Middle East

IS conflict: US sends Marines to support Raqqa assault

Sgt. Joseph Reed Jr., training chief, Headquarters and Service company, Battalion Landing Team 2nd Battalion, 1st Marines, (BLT 2/1), 11th Marine Expeditionary Unit, fires his first M777A2 Howitzer round as part of a Tactical Air Control Party exercise during Realistic Urban Training Marine Expeditionary Unit Exercise (RUTMEUEX) 14-1 at Camp Roberts, California, 26 March 2014 Image copyright Cpl. Demetrius Morgan/US Marine Corps
Image caption The Marines in Syria are from the 11th Marine Expeditionary Unit

The US has sent 400 additional troops to Syria to support an allied local force aiming to capture the so-called Islamic State stronghold of Raqqa.

They include Marines, who arrived in the past few days. US special forces are already in Syria.

Meanwhile, US-led coalition air strikes killed 20 civilians - including children - near the city, reports say.

US Secretary of State Rex Tillerson is to host talks with coalition members ahead of an expected assault on Raqqa.

Foreign ministers and senior officials from 68 nations and international organisations had been invited to attend a two-day gathering in Washington beginning on 22 March, the state department said.

"Secretary Tillerson has been crystal clear that defeating Isis (IS) is the state department's top priority in the Middle East," acting state department spokesman Mark Toner said.

Defence officials told the Washington Post that a Marine artillery unit had been deployed with large field guns that can fire 155mm shells about 32km (20 miles).

A coalition spokesman, Col John Dorrian, told Reuters news agency they would help "expedite the defeat" of IS in Raqqa.

Over the weekend, a separate force of elite US Army Rangers was also deployed near a town north-west of Raqqa in heavily-armoured vehicles.

The move was an attempt to end clashes between units from the Kurdish-Arab alliance, known as the Syrian Democratic Forces (SDF), and Turkish-backed rebels.

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Media captionSyria conflict: Rival anti-IS groups clash near Raqqa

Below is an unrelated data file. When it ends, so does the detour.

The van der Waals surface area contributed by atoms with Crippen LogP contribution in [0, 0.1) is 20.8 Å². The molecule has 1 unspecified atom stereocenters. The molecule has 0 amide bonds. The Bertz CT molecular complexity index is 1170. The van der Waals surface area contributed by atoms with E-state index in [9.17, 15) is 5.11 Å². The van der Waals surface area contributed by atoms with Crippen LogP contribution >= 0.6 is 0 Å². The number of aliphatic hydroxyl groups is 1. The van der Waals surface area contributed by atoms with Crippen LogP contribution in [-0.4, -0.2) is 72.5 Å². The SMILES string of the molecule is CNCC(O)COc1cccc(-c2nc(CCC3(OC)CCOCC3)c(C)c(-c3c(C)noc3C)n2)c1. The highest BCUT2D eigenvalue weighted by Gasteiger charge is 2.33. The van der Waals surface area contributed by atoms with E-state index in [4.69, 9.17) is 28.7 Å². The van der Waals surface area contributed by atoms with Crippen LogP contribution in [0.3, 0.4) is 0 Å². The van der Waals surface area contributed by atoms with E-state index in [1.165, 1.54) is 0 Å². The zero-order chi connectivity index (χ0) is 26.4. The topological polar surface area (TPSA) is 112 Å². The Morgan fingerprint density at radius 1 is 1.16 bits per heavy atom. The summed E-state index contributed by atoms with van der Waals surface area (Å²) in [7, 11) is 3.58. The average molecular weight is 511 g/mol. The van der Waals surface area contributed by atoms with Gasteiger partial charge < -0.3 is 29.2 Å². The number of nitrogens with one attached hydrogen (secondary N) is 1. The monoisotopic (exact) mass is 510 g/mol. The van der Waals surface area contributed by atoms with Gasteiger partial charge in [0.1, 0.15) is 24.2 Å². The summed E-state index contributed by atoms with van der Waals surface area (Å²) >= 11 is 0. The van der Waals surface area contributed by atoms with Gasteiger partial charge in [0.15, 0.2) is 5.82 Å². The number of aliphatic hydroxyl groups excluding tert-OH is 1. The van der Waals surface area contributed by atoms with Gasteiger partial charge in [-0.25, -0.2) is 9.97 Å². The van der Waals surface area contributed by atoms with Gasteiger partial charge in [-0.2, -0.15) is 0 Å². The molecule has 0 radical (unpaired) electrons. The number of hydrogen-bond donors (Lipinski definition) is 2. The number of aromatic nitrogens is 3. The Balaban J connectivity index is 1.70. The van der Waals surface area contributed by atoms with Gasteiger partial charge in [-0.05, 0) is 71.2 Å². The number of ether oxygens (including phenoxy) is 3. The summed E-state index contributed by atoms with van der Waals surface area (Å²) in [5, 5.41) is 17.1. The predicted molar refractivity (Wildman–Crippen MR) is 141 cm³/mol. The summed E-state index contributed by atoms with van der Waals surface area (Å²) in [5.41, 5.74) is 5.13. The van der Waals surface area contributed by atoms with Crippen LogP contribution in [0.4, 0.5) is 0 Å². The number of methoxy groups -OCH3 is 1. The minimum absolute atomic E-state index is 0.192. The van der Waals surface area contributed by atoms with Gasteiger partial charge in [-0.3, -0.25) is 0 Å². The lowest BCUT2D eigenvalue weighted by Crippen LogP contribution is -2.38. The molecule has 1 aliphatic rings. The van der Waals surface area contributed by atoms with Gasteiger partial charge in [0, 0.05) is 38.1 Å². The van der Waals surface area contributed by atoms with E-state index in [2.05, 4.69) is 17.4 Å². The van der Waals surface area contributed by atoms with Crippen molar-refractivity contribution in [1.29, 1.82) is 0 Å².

Why are Marines being sent now?

IS can be defeated in this war only if its militants are forced to stand and fight as a conventional army, the BBC's Paul Danahar writes from Washington.

Much of its senior military leadership is made up of former Iraqi army commanders from the Saddam Hussein era. Their instinct the last time they faced a defeat on the battlefield, during the US-led invasion in 2003, was to melt away.

Image copyright Reuters
Image caption Raqqa is the de facto capital of the "caliphate" IS proclaimed in June 2014

They re-emerged as the leaders of militants opposing the US occupation who then joined to form an umbrella grouping which became al-Qaeda in Iraq. After the start of the Syrian civil war this morphed into IS.

What the US Marines will hope to do, working alongside US special forces, is create a net tight enough to kill or capture these men before they get away. That means co-ordinating the assault and making sure the anti-IS forces work together.

They will hope to finally force the men that the US military has been fighting for more than a decade into a last stand.

How many US troops are there in Syria?

Image copyright Reuters
Image caption Syrian Democratic Forces (SDF) fighters are expected to launch an assault on Raqqa soon

Under President Barack Obama, US special operations forces were deployed to recruit, train and advise the SDF's 30,000 Arab and Kurdish fighters. However, their numbers were limited to 503.

The latest deployment of Marines is considered temporary, so it is not affected by the cap.

What about the Rangers?

Col Dorrian said the dozens of US Army Rangers who had arrived on the outskirts of Manbij, about 110km (68 miles) from Raqqa, were also there "for a temporary period".

Image copyright AFP
Image caption US army Rangers arrived on the outskirts of Manbij in heavily armoured vehicles

The Rangers were seeking to "create some assurance", Col Dorrian added, following clashes between Turkish-backed Arab rebels and local fighters from the Manbij Military Council, which was set up by the SDF when it captured the town.

The Turkish government considers the Kurdish Popular Protection Units (YPG) militia, which dominates the SDF, a terrorist group because of its links to the Kurdistan Workers Party (PKK), which is banned in Turkey.

Does this signal an escalation in US involvement?

It is not yet clear but the deployment comes as President Donald Trump considers a new plan to defeat IS that was submitted by the Pentagon late last month.

Image copyright AP
Image caption Some 6,000 US troops are deployed in Iraq and Syria as part of a coalition against IS

The Associated Press news agency reports that Mr Trump wants to give the Pentagon greater flexibility to make routine combat decisions in the fight against IS.

Commanders on the ground were frustrated by what they considered micromanagement by the Obama administration, it adds.

The US is also said to be preparing to send up to 1,000 troops to Kuwait to serve as a reserve force that can be deployed to fight IS in Syria and Iraq if necessary.

How is the campaign to capture Raqqa going?

Col Dorrian said the SDF's operation to encircle the city was going "very, very well" and might be completed in a few weeks. "Then the decision to move in can be made," he added.

Image copyright Reuters
Image caption A US-led coalition spokesman said the SDF's campaign to isolate Raqqa was going "very well"

Earlier this week, the SDF cut the main supply route connecting Raqqa to IS-held territory to the south-east in Deir al-Zour province.

The New York Times meanwhile cited US officials as saying there were an estimated 3,000 to 4,000 militants inside Raqqa.

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